You’ve picked him out at a sale, successfully bid and are now hitching up the trailer.

But have you thought about how you’re going to look after your new stock bull when you get him home?

Whether he’s worth 2000 or 20,000, he should be treated the same, according to Dorchester-based Mike Yeandle.

That means giving him time to settle and offering the correct diet to bring him down to working condition.

“You hear too many tales where bulls are bought in show condition and turned out with cows straight away, without a care of how he might cope,” says Mr Yeandle who runs the Moynton pedigree Charolais herd.

Its 60-cow herd and followers are owned by Peter Old at Nether Moynton Farm, Owermoigne.

Having once turned heads round the sale ring in Perth by paying 45,000gns for 20-month old Thrunton Ideal, their chosen Charolais stock bull, he is keen that new additions are well looked after.

“The first thing to consider with a high merit bull is covering yourself with an insurance policy, which for stock bulls means collecting semen.

“When you have taken the time to choose a bull based on his genetics, the least you can do is preserve them, particularly as accidents often happen,” he adds.

With semen collection comes a health status check for disease, such as infectious bovine rhinotracheitis, bovine viral diarrhoea, Johne’s and importantly now bovine TB.

“For semen collection to take place a period of eight to 10 weeks isolation is necessary,” adds Mr Yeandle.

The isolation period also acts as time to prepare a bull for correct working condition, he says.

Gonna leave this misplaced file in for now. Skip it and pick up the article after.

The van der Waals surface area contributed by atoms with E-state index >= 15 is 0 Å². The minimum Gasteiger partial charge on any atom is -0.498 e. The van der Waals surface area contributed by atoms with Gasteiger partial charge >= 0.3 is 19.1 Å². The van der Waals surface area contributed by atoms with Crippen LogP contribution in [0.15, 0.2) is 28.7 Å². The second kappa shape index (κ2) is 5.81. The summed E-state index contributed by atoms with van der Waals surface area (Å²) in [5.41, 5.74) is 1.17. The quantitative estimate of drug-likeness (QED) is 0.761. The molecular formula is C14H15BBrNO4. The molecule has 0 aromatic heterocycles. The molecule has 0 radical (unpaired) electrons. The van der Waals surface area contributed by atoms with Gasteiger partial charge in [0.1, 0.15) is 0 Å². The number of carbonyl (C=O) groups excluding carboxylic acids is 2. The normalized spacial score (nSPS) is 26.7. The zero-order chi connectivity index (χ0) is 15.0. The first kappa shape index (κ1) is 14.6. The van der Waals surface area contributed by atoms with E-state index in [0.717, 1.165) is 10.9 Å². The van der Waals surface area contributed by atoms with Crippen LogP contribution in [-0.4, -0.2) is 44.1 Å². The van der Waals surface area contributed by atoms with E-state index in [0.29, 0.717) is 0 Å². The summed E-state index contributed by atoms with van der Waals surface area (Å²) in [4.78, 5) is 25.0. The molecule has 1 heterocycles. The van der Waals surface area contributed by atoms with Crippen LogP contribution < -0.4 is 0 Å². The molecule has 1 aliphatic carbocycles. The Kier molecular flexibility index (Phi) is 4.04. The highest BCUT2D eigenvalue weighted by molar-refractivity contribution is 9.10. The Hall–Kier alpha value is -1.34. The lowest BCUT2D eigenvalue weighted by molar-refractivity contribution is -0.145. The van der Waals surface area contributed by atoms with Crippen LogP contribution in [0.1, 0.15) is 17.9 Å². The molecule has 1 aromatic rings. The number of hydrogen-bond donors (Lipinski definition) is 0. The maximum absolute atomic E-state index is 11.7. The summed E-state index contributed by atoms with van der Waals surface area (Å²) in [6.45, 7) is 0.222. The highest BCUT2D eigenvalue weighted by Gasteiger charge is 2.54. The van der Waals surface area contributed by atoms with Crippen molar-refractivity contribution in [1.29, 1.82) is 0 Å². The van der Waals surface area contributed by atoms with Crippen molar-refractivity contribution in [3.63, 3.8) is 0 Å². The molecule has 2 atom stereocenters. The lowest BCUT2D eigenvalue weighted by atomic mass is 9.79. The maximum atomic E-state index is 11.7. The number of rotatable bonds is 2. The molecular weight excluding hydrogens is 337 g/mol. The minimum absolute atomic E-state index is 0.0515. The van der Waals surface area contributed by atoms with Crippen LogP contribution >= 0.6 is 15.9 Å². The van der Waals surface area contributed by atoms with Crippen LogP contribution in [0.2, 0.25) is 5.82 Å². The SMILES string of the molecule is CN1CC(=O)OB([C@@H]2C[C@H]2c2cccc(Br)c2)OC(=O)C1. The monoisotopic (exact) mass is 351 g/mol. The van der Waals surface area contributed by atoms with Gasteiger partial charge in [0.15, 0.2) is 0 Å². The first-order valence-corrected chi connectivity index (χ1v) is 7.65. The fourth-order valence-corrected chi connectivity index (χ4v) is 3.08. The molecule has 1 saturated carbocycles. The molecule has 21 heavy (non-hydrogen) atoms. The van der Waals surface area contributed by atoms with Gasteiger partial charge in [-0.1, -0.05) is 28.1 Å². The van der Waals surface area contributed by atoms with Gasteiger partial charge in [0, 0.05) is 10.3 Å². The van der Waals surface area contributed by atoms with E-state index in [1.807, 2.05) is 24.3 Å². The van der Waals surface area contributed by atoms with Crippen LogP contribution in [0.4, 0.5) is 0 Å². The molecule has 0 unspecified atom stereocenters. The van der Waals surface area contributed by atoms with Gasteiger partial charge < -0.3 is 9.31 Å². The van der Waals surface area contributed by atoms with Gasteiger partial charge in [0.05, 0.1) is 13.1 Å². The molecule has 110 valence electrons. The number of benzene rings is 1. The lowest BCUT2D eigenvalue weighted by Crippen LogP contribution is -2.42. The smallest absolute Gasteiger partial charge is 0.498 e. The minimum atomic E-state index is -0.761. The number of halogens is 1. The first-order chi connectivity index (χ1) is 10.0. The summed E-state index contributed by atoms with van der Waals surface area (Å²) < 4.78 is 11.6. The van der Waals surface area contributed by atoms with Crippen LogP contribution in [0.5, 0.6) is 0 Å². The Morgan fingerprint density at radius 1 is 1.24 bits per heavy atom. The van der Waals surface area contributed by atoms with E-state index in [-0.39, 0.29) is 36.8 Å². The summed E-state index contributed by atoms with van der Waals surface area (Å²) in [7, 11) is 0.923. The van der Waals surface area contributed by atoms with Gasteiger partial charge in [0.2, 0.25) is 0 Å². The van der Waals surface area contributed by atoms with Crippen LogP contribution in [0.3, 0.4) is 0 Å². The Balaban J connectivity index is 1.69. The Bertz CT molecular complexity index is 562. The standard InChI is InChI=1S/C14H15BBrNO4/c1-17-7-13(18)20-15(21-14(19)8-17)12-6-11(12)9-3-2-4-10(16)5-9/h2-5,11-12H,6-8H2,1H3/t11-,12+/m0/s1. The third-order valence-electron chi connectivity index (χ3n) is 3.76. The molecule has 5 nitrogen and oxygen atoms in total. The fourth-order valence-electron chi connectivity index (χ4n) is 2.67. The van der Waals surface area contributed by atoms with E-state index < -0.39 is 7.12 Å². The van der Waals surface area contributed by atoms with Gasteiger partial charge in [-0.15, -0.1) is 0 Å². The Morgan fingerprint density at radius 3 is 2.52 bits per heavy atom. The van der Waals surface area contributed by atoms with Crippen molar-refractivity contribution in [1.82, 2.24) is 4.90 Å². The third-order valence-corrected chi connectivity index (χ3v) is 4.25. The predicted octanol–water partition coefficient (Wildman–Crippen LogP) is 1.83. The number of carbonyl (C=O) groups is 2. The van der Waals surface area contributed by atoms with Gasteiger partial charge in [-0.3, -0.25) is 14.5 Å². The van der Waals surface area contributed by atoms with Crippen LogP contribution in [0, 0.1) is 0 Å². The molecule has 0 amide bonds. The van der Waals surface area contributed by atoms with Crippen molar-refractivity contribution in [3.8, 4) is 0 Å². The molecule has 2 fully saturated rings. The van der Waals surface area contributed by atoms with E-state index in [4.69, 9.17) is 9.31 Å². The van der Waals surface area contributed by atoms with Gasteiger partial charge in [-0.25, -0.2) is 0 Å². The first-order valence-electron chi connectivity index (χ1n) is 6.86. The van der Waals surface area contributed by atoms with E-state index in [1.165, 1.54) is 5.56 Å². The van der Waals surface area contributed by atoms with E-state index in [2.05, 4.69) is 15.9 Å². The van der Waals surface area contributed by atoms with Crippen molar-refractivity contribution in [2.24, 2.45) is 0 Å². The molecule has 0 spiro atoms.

“Often bulls have been fitted for months to try and take a championship at the Perth or Carlisle bull sales, so preparing him for working by adjusting feed intakes is vital.”

As well as slimming him down, the isolation period gets him used to a change and his new surroundings.

“The last thing you want to do is bring a bull home and turn him out straight away, particularly when he has to walk some miles to find cows.”

A settled bull will go along way to ensuring optimum conception rates, he adds.

With Ideal, Mr Yeandle chose to run him with a selected group of cows to start with, but the following year he ran with 40 cows and got 39 in calf.

“Ideally bulls shouldn’t be worked too hard at a young age, particularly with the large Continental-type bulls, as it can stunt their growth.

An age of 15-18 months is about right for most bulls.”

He advises turning a bull out in the morning, so you have all day to check him.

“The last thing he needs is to be turned out at night and have to walk on his own in a strange environment to find cows.”

Also pay attention to other cattle running in the surrounding area.

The last thing you want is a stock bull in the neighbouring field – it sounds like common sense, but it does happen, he says.

With more prospective bull buyers attending sales in spring rather than October, more bulls are being turned out straight away to work, but Mr Yeandle warns this will do nothing for their conception rates.

“Providing time for a bull to adjust could be the difference between a poor and successful calving period.”